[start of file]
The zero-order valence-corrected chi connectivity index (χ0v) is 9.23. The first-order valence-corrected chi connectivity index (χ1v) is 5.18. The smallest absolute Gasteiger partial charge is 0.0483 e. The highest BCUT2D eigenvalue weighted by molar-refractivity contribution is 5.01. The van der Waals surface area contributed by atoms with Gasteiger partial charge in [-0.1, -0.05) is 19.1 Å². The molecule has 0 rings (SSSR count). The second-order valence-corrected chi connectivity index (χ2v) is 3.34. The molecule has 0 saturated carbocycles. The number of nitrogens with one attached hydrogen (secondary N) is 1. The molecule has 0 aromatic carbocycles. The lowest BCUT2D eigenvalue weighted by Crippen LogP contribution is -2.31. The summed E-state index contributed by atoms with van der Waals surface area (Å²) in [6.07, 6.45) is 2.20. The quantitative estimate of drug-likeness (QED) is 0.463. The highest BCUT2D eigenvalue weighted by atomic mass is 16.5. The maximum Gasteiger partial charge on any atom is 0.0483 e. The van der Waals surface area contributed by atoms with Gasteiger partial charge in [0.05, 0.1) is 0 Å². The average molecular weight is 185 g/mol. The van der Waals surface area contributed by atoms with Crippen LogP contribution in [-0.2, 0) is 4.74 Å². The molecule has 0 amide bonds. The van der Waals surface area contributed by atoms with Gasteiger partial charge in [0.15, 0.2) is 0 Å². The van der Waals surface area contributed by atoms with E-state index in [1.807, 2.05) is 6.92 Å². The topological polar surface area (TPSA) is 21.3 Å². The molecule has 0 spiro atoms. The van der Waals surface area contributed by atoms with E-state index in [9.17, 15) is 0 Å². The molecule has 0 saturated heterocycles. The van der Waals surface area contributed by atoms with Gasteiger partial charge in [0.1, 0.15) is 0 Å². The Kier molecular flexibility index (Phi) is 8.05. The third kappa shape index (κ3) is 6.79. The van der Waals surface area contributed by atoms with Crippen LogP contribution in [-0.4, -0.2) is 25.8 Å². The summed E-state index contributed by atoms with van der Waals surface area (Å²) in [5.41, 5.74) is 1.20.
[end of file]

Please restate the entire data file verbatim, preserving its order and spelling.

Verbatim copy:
The zero-order valence-corrected chi connectivity index (χ0v) is 9.23. The first-order valence-corrected chi connectivity index (χ1v) is 5.18. The smallest absolute Gasteiger partial charge is 0.0483 e. The highest BCUT2D eigenvalue weighted by molar-refractivity contribution is 5.01. The van der Waals surface area contributed by atoms with Gasteiger partial charge in [-0.1, -0.05) is 19.1 Å². The molecule has 0 rings (SSSR count). The second-order valence-corrected chi connectivity index (χ2v) is 3.34. The molecule has 0 saturated carbocycles. The number of nitrogens with one attached hydrogen (secondary N) is 1. The molecule has 0 aromatic carbocycles. The lowest BCUT2D eigenvalue weighted by Crippen LogP contribution is -2.31. The summed E-state index contributed by atoms with van der Waals surface area (Å²) in [6.07, 6.45) is 2.20. The quantitative estimate of drug-likeness (QED) is 0.463. The highest BCUT2D eigenvalue weighted by atomic mass is 16.5. The maximum Gasteiger partial charge on any atom is 0.0483 e. The van der Waals surface area contributed by atoms with Gasteiger partial charge in [0.05, 0.1) is 0 Å². The average molecular weight is 185 g/mol. The van der Waals surface area contributed by atoms with Crippen LogP contribution in [-0.2, 0) is 4.74 Å². The molecule has 0 amide bonds. The van der Waals surface area contributed by atoms with Gasteiger partial charge in [0.15, 0.2) is 0 Å². The van der Waals surface area contributed by atoms with E-state index in [1.807, 2.05) is 6.92 Å². The topological polar surface area (TPSA) is 21.3 Å². The molecule has 0 spiro atoms. The van der Waals surface area contributed by atoms with E-state index in [9.17, 15) is 0 Å². The molecule has 0 saturated heterocycles. The van der Waals surface area contributed by atoms with Gasteiger partial charge in [0.1, 0.15) is 0 Å². The Kier molecular flexibility index (Phi) is 8.05. The third kappa shape index (κ3) is 6.79. The van der Waals surface area contributed by atoms with Crippen LogP contribution in [-0.4, -0.2) is 25.8 Å². The summed E-state index contributed by atoms with van der Waals surface area (Å²) in [5.41, 5.74) is 1.20.